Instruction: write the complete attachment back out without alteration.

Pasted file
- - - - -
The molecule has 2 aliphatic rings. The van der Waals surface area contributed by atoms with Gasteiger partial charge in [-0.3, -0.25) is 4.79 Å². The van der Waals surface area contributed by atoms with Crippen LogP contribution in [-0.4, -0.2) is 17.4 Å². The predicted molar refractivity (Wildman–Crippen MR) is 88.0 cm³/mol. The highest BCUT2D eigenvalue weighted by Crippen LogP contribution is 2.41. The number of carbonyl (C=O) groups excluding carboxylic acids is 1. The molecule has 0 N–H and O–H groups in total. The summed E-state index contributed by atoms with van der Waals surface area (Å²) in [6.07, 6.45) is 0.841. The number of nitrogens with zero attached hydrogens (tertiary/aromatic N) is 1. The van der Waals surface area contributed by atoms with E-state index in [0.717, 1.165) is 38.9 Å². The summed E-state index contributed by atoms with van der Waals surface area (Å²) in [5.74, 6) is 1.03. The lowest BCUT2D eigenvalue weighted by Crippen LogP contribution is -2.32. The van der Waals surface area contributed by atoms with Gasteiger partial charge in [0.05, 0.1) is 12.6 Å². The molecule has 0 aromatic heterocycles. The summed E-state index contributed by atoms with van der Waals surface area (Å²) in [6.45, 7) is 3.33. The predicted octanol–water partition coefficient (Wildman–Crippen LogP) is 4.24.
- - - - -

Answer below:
The molecule has 2 aliphatic rings. The van der Waals surface area contributed by atoms with Gasteiger partial charge in [-0.3, -0.25) is 4.79 Å². The van der Waals surface area contributed by atoms with Crippen LogP contribution in [-0.4, -0.2) is 17.4 Å². The predicted molar refractivity (Wildman–Crippen MR) is 88.0 cm³/mol. The highest BCUT2D eigenvalue weighted by Crippen LogP contribution is 2.41. The number of carbonyl (C=O) groups excluding carboxylic acids is 1. The molecule has 0 N–H and O–H groups in total. The summed E-state index contributed by atoms with van der Waals surface area (Å²) in [6.07, 6.45) is 0.841. The number of nitrogens with zero attached hydrogens (tertiary/aromatic N) is 1. The van der Waals surface area contributed by atoms with E-state index in [0.717, 1.165) is 38.9 Å². The summed E-state index contributed by atoms with van der Waals surface area (Å²) in [5.74, 6) is 1.03. The lowest BCUT2D eigenvalue weighted by Crippen LogP contribution is -2.32. The van der Waals surface area contributed by atoms with Gasteiger partial charge in [0.05, 0.1) is 12.6 Å². The molecule has 0 aromatic heterocycles. The summed E-state index contributed by atoms with van der Waals surface area (Å²) in [6.45, 7) is 3.33. The predicted octanol–water partition coefficient (Wildman–Crippen LogP) is 4.24.